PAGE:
Living Life with Lovie: Chicago Looks For More Success Under Lovie Smith

Marc ZarefskyContributor IMay 28, 2009

ATLANTA - OCTOBER 12:  Head coach Lovie Smith of the Chicago Bears looks on against of the Atlanta Falcons during the game at the Georgia Dome on October 12, 2008 in Atlanta, Georgia.  (Photo by Kevin C. Cox/Getty Images)

There is a calm demeanor about Lovie Smith that is infectious, a constant look of coolness on his face that is almost impossible to disrupt.

But behind that calmness is a competitive fire that burns bright on the gridiron, and the flames have created more than just a spark in the Chicago Bears organization. Smith rekindled a sense of pride in a team that’s moral was sinking deeper and deeper after nearly a decade of ineptitude under head coaches Dave Wannstedt and Dick Jauron

Smith became head coach of the Bears in January 2004 and had three well-publicized goals: put an end to the dominance of the Green Bay Packers, win the NFC North, and bring Chicago home its first Super Bowl title since 1985. In just five seasons Smith has well-eclipsed two of those goals — the Bears won division titles in 2005 and 2006 and are 7-3 against the Packers during Smith’s tenure — and got the team back to the Super Bowl in 2006, something his two predecessors were far from ever accomplishing.

Smith arrived in Chicago as a defensive guru, a wizard who turned the NFL’s 23rd-ranked St. Louis Rams defense from 2000 into the third-best defense in his first year as defensive coordinator with the organization in 2001. Before that Smith worked as linebacker coach under the tutelage of Tony Dungy to help transform a struggling Tampa Bay Buccaneers defense.

Smith brought that defensive prowess to Chicago, an organization with a rich history in defensive success but one with little success on that side of the football at the time.

Smith changed that in a hurry.

The Bears defense was the NFL’s best in 2005 and 2006, and used a ferocity on the defensive line and hard hitting in the secondary to become one of the most imposing defenses in the league. The team’s 172 takeaways since Smith became head coach leads the NFL, and the 18.6 points per game opponents are averaging against the Bears in those years is fourth best in the league.

The Bears are 47-37 overall under Smith, who has the third most wins as a coach in franchise history. That record includes Chicago’s 13-3 regular season in 2006 that saw the Bears lose 29-17 to Dungy and the Indianapolis Colts in Super Bowl XLI. The team is .500 since that loss and has not made it back to the playoffs since, which has some Bears fans calling for Smith’s job. That should change in 2009, though, because of two significant personnel changes.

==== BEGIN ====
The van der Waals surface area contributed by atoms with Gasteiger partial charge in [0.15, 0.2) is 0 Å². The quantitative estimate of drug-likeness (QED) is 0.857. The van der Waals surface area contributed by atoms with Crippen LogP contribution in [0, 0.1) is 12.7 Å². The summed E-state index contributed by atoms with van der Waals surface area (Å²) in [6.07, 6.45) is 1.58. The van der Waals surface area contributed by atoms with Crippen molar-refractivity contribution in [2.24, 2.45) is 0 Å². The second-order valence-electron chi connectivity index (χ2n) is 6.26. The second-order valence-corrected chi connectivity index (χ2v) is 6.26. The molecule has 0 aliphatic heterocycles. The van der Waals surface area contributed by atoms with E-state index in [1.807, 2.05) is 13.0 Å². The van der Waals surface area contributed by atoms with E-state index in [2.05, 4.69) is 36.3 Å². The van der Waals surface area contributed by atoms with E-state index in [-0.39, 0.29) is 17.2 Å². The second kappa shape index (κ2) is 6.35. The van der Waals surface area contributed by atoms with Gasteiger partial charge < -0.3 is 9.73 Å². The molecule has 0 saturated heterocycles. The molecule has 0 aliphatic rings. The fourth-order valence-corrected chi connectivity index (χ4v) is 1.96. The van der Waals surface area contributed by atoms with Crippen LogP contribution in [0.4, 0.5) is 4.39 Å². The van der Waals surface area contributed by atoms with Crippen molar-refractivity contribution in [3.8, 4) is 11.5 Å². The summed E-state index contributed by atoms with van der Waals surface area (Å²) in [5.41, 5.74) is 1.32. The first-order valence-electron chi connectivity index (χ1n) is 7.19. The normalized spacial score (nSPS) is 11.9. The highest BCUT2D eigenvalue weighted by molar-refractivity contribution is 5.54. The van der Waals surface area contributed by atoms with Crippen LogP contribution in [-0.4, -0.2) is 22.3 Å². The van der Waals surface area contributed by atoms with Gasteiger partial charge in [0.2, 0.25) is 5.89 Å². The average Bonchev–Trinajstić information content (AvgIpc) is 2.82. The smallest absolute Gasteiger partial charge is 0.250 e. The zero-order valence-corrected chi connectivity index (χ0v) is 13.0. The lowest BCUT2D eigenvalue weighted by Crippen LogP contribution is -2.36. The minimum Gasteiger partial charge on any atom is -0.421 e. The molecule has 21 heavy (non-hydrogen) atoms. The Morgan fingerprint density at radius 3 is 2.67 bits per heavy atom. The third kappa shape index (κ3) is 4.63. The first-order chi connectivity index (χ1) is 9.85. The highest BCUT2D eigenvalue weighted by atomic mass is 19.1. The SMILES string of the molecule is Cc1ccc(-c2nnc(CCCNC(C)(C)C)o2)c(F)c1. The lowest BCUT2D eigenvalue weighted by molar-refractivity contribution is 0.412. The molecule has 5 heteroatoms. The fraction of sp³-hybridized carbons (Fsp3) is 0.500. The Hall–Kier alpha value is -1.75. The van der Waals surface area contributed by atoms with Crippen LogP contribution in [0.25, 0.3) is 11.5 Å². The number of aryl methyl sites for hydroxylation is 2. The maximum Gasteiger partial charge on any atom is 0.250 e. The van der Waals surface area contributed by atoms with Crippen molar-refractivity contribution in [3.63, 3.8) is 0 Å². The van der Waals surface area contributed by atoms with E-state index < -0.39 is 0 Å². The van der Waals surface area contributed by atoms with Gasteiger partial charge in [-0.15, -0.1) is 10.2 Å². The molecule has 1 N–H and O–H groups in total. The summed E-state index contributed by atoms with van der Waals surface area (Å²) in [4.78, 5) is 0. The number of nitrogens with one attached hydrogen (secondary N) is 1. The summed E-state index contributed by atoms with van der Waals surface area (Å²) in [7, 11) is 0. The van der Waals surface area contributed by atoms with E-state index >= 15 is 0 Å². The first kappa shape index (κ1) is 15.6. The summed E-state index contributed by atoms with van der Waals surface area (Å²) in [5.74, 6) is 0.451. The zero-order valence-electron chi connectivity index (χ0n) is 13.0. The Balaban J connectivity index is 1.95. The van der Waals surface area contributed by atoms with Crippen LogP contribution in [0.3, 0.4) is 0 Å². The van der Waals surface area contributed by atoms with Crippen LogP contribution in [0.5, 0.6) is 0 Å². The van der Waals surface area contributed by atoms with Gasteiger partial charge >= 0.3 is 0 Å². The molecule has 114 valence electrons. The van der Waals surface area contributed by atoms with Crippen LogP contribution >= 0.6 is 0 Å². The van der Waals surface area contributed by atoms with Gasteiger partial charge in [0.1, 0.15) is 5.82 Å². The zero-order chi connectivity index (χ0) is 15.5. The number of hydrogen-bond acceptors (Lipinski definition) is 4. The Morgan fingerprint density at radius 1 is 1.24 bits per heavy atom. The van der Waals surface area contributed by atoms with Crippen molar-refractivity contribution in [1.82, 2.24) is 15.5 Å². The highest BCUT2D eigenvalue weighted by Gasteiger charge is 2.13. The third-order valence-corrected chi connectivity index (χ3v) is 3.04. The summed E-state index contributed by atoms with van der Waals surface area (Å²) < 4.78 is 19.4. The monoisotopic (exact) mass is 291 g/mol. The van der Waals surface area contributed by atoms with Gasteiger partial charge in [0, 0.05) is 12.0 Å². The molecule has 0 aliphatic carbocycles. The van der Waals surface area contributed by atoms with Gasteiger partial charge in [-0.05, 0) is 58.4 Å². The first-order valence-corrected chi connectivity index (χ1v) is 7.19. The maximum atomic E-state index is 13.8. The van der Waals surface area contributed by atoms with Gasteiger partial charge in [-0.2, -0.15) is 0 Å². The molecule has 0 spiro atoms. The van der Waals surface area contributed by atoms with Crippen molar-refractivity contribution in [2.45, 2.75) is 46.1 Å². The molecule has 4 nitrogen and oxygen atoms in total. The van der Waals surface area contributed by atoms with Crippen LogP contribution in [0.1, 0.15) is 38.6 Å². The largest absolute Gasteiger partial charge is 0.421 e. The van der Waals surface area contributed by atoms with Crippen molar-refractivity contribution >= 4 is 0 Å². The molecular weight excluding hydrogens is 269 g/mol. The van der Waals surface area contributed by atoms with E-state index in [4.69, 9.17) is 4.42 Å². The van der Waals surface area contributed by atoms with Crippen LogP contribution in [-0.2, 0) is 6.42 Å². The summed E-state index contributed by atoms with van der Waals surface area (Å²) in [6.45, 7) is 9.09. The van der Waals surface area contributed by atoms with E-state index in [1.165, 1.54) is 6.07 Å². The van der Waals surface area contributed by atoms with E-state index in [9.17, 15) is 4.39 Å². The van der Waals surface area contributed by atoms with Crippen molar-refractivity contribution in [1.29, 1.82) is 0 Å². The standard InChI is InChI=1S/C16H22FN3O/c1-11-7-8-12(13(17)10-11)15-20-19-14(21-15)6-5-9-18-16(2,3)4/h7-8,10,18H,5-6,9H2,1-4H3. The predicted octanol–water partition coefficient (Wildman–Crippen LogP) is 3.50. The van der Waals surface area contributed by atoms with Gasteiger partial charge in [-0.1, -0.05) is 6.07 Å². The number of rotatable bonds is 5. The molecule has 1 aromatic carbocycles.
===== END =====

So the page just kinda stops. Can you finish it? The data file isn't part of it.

The first change is the obvious one: Chicago’s acquisition of quarterback Jay Cutler. In Smith’s five years, he’s had to choose from Kyle Orton, Rex Grossman and Brian Griese to lead his offense. All three were OK, but in Cutler the Bears now have a proven, Pro Bowl signal caller who should revitalize Chicago’s offense just like Smith revamped the defense.

Cutler will be under the guidance of offensive coordinator Ron Turner, who enters his sixth year in that position with the team. Turner worked under Wannstedt, then returned to Chicago in 2005 after eight years as head coach at the University of Illinois, where in 2001 he was named Big Ten Coach of the Year.

Six of the top 24 offenses in Chicago Bears history have come under the watchful eyes of Turner, whose success is based on his ability to adapt to his personnel. When Orton burst onto the scene as the team’s rookie quarterback in 2005, Turner was able to develop a system that was more focused on protecting the young passer from contact and allowing him to develop his own comfort in the pocket.

In 2008, once it was clear the talent the organization had in rookie running back Matt Forte, Turner found new ways to get him the ball — be it on more screen passes, lining the 6-foot-2 back up as receiver, or giving him direct snaps in the Wildcat formation — and the 22-year-old responded by gaining more than 1,700 all-purpose yards. 

Under Turner, Cutler should flourish.

The second change Smith made was not as publicized, but it could play an even bigger role in Chicago’s resurgence, while at the same time showing his own strength as a coach. The Bears defense was not its intimidating self the last two seasons under defensive coordinator Bob Babich, who was promoted from linebacker coach in 2007 after the team decided not to retain then-defensive coordinator Ron Rivera. So in an effort to instill another spark in Chicago’s defense, Smith announced that he will take responsibility for calling defensive plays in 2009. Babich will still keep his title, but it will be Smith leading the team on Sunday’s.

Adding defensive responsibilities to his already full plate as head coach could be catastrophic for Smith, or it could be one of the biggest reasons the Bears cap off the regular season with an NFC North title.

Critics have begun calling for Smith’s job since the Bears have not been able to replicate their run to the Super Bowl in either of the last two years, but those same pundits should be patient. Smith brought success to Chicago the likes of which Bears fans hadn’t experienced in 20 years, and he can do it again. One of Smith’s best qualities is his loyalty (see: “Rex is our quarterback”). Bears fans should show him the same respect in return.